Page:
CrypticCoin

Hot vs. Cold Cryptocurrency Storage

Hot vs. Cold Cryptocurrency Storage – by Rob G

Cryptocurrency storage is the first thing one must understand and investigate before investing your fiat dollars. The world of crypto is very much like the Wild Wild West and unfortunately full of people who try to take advantage and scam others out of their hard earned crypto currencies. Before getting started I highly recommend clicking here and having a read. It is said that education is the best defense and this article will help you learn and understand about seven of the most prevalent types of scams you need to be aware of.

One of the most effective ways of staying safe is choosing an appropriate wallet. There are two main types of crypto wallets; cold and hot. This doesn’t refer to the temperature of each wallet but rather their connection to the internet.

A hot wallet is connected to the internet and is accessed either online or from the desktop. Traditionally they are known to be much less secure than a cold wallet. This is due to the risks posed to both privacy and security.

Online Wallet (Exchange)

An online wallet generally runs on the cloud and therefore can be accessed via multiple devices with an internet connection. This kind of wallet is convenient, easily accessible and practical for the user. However online wallets are more susceptible to malware, outdated security, phishing attacks, DDOS attacks and hacking. Therefore, it is imperative to take necessary steps to increase layers of security such as keeping software up to date, never going to porn sites, using MalwareBytes and AVG to help keep the computer clean. My recommendation is that you should never store large amounts on an online wallet. Mt. Gox is one of the most well-known documented cases of a security breach.

Examples: Binance, Kucoin, Coinbase, Bitstamp, Bittrex

Desktop Wallet

A desktop wallet is another example of a hot wallet and is safer than an online wallet depending on your own personal online security. These kinds of wallets are downloaded and installed onto a laptop and can be accessed via the application. The risk here is that if you do not have a ‘clean’ computer you run the risk of getting hacked and ultimately losing your cryptocurrencies. This is why it is important to make sure you have a clean operating system installed, malware protection program and antivirus. Depending on your situation, it may even be recommended to have a clean and dedicated computer used solely for storing and transacting cryptocurrencies.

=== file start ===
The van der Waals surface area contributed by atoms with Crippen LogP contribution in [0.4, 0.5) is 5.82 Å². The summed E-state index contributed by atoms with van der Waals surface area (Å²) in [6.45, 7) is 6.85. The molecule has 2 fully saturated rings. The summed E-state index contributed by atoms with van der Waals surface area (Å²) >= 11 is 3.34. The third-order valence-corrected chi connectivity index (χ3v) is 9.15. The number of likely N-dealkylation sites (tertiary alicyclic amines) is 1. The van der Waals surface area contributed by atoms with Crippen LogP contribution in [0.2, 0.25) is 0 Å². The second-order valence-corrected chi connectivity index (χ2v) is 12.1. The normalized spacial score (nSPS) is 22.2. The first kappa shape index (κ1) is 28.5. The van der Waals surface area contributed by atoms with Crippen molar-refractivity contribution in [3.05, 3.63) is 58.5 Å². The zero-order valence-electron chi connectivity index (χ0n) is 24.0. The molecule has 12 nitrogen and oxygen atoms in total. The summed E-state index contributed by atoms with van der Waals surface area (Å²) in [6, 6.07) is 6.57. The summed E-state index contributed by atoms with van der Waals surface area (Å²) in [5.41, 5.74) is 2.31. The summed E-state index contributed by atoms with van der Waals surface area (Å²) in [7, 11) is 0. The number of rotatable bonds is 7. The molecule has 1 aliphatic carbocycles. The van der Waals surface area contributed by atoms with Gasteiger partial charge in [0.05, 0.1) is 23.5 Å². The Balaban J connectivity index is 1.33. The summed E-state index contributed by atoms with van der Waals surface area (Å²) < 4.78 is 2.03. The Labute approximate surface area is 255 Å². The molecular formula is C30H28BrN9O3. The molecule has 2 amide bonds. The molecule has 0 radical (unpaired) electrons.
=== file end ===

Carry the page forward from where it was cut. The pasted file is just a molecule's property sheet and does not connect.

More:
Examples: Armoury, Multibit, Exodus

 

Mobile Wallet

A mobile wallet is accessed through your mobile phone. While very convenient and considered to also be safer than online wallets there still are risks. Phones are well known to be insecure devices and can be compromised and rooted. You also run the risk of losing your phone, in which case if it is not backed up you will lose all your crypto.

Examples: Jaxx, Coinomi, Bread

Cold Wallet

 

A cold wallet refers to generating and storing the wallet’s private keys offline and off the internet. This is the most secure way of storing your cryptocurrencies and a great option especially if you are a long term hodler.

 

Paper Wallet

A paper wallet is an offline storage method and probably the safest way to store any cryptocurrency. This involves printing and storing both your private and public keys in a secure and safe place. You have complete control and are solely in charge of your keys they cannot be hacked nor can malware be used to obtain them. Click here for a great video tutorial on how to create a paper wallet. Be sure to store the paper in a safe place, ensuring that the paper will not be damaged by the elements, and that the ink will not fade over time (if stored for several years).

 

Hardware Wallet

A hardware wallet is one of the most popular options for crypto storage and another fantastic option for storing large amounts. A hardware wallet signs transactions using the private keys which are stored offline. You are required to confirm the transactions on the hardware wallet, ensuring that only you can approve the transactions with the hardware wallet in hand. You can also back-up your wallet using a seed key if damaged or lost. Using a hardware wallet is extremely safe and secure however it does come at a cost. The two most popular hardware wallets are the Ledger Nano S and the Trezor. Only purchase from their official websites and never from eBay or Craigslist etc. I have included  some easy to follow video tutorials on how to operate and set-up the Ledger Nano S and the Trezor just click on which one you prefer.